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updated September 08, 2010

Teen bullying: What parents need to know

  • SUMMARY
  • Teen bullying is often in the news. It isn't inevitable, however. Consider features of teen bullying — and practical strategies for preventing and responding to teen bullying.
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MayoClinic Logo
Filed under: Children's Health

(MayoClinic.com) Perhaps you remember being bullied while you were a teenager, or watching bullies rule the school halls. Now that you're a parent, you want to make sure that your child isn't a target of teen bullying. Give your efforts greater impact by understanding the nature of teen bullying — and how you can respond.

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Core features of teen bullying

Teen bullying describes a wide range of aggressive behavior, including direct and indirect aggression. Direct contact can be either verbal or physical, including teasing, name-calling, pushing and hitting. Direct bullying is more common among boys than girls. Indirect bullying — which is more common among girls — happens when adolescents spread rumors about each other, often in an attempt to exclude a peer from social gatherings or other activities.

When teen bullying meets technology, cyber bullying emerges. This so-called "electronic aggression" includes any type of harassment or intimidation that occurs through email, chat rooms, instant messaging, text messaging, websites, blogs or other electronic formats. Through digital technology, aggressive messages can be instantly broadcast to a wide audience. Senders can remain anonymous or fake a user name, and they can attach demeaning or explicit images.

Despite the fact that teen bullying happens in so many ways, researchers commonly distinguish several core features:

  • The aggression is intentional.
  • The aggression is repeated.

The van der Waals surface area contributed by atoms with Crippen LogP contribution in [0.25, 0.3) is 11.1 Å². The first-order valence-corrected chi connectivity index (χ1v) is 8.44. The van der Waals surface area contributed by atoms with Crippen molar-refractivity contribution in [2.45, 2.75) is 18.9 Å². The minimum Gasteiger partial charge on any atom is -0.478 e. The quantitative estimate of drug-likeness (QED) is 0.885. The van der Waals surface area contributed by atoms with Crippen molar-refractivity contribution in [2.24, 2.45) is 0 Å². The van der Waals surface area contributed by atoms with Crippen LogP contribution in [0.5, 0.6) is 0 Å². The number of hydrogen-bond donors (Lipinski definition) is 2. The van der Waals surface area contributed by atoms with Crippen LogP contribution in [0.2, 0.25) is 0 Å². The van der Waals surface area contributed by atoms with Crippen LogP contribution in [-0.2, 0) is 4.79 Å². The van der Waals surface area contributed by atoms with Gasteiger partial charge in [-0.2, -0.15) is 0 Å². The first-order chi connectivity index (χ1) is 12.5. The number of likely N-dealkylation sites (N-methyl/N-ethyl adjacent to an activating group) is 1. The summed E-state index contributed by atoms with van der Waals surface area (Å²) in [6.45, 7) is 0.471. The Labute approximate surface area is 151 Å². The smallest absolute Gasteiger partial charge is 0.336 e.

• The aggression thrives on an imbalance of power between the perpetrator and the target.
Consequences of teen bullying

Bullying can worsen the mental health of teenagers who are already dealing with stress — and adolescents who experience teen bullying are more likely to report thoughts of suicide and suicidal behavior. All too often, media reports about bullying-related suicides give a face to this extreme consequence of teen bullying. In addition, targets of cyber bullying are more likely than those who haven't been harassed to use alcohol and other drugs, receive school detention or suspension, skip school, or be bullied in person.

Teen bullying is also associated with higher rates of weapon carrying and fighting that leads to injury. Investigations of several school-based shootings — including those in Pearl, Mississippi; West Paducah, Kentucky; Jonesboro, Arkansas; Springfield, Oregon; and Littleton, Colorado — pointed to bullying as a factor that contributed to the outbreak of violence.

What's unique about teen bullying

Many aspects of teen bullying resemble bullying among younger kids. Still, unique features emerge. For example, teens might be reluctant to report bullying to either parents or school officials. In one study, teens reported a reluctance to talk about cyber bullying with teachers or other adults at school because cyber bullying often happens on cell phones, and it's against school policy to use cell phones during school hours. In addition, teens may be reluctant to report cyber bullying to parents for fear of losing their cell phone or Internet privileges.

Prevention starts at home

If you believe that peers influence your child more than you do, think again. Research indicates that your actions can make a big difference. Studies indicate that parents' behavior can prevent teens from becoming either perpetrators or victims of bullying. This effect holds for all forms of bullying.